The Nashville Predators were on the verge of relocating 15 years ago when a group of local businessmen stepped in to buy the team for $175 million and keep it in Music City. The club is now on the verge of another transaction, to former Tennessee Gov. Bill Haslam, that values the franchise at roughly $775 million, mirroring a surge in franchise values across the NHL over the past decade.
The average NHL franchise is worth $1.01 billion—crossing the 10-figure mark for the first time—and up 9% from a year ago. The total value of the league’s 32 clubs, including ownerships’ stakes in real estate, venues, TV networks and team-related holdings, is $32.4 billion. The Toronto Maple Leafs rank first at $2.12 billion, $110 million ahead of the New York Rangers.
Like the NFL and NBA, which soak up many of the sports business headlines, the NHL has similar levers that make the clubs valuable. David Blitzer, global head of tactical opportunities at Blackstone, has acquired ownership stakes across the five major U.S. sports leagues, including the New Jersey Devils. He laid out his two most powerful drivers for the investment in sports teams at Sportico’s Invest in Sports event last month.
“These leagues and teams are amazing content creators,” Blitzer said. “And you have a supply situation where there are very few new franchises being created, and the demand for them is growing quite dramatically, and you can see it show up with how many people show up at different situations to try and get involved in the process.”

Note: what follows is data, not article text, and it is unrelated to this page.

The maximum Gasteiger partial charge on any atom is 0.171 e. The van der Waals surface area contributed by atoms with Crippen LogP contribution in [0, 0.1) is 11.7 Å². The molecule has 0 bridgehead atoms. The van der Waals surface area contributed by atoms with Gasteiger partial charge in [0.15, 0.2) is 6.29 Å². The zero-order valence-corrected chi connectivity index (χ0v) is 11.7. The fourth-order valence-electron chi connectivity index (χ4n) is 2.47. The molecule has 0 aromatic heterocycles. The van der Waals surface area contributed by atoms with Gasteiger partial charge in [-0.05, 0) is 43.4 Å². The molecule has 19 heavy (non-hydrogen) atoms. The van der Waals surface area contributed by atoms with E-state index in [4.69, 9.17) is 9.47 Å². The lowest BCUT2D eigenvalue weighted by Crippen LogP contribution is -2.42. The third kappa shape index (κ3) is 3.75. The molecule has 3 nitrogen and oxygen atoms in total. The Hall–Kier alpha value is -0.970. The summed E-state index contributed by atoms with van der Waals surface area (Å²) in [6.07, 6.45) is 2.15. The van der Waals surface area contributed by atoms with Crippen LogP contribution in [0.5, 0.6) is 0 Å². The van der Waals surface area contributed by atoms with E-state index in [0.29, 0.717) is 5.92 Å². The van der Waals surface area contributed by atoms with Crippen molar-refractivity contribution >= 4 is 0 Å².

Blitzer hit on a fundamental issue that is driving rising franchise valuations across all sports leagues. More billionaires are being produced every single year, and the supply of teams is relatively flat. Another plus for these trophy assets: Most of them turn profits now, after years of just scraping by or losing money.
The Predators are in the process of adding Haslam as a minority owner. He is the brother of Jimmy Haslam, who owns the Cleveland Browns and Columbus Crew. Bill Haslam will take control of the franchise by 2025 through a series of four payments, with the final one putting an enterprise value of more than $900 million on the club. Factoring in a discount for the time value of money puts the current value of the deal at $775 million, according to people familiar with the transaction who were granted anonymity because the details are private. The Preds rank No. 23 in Sportico’s NHL valuations.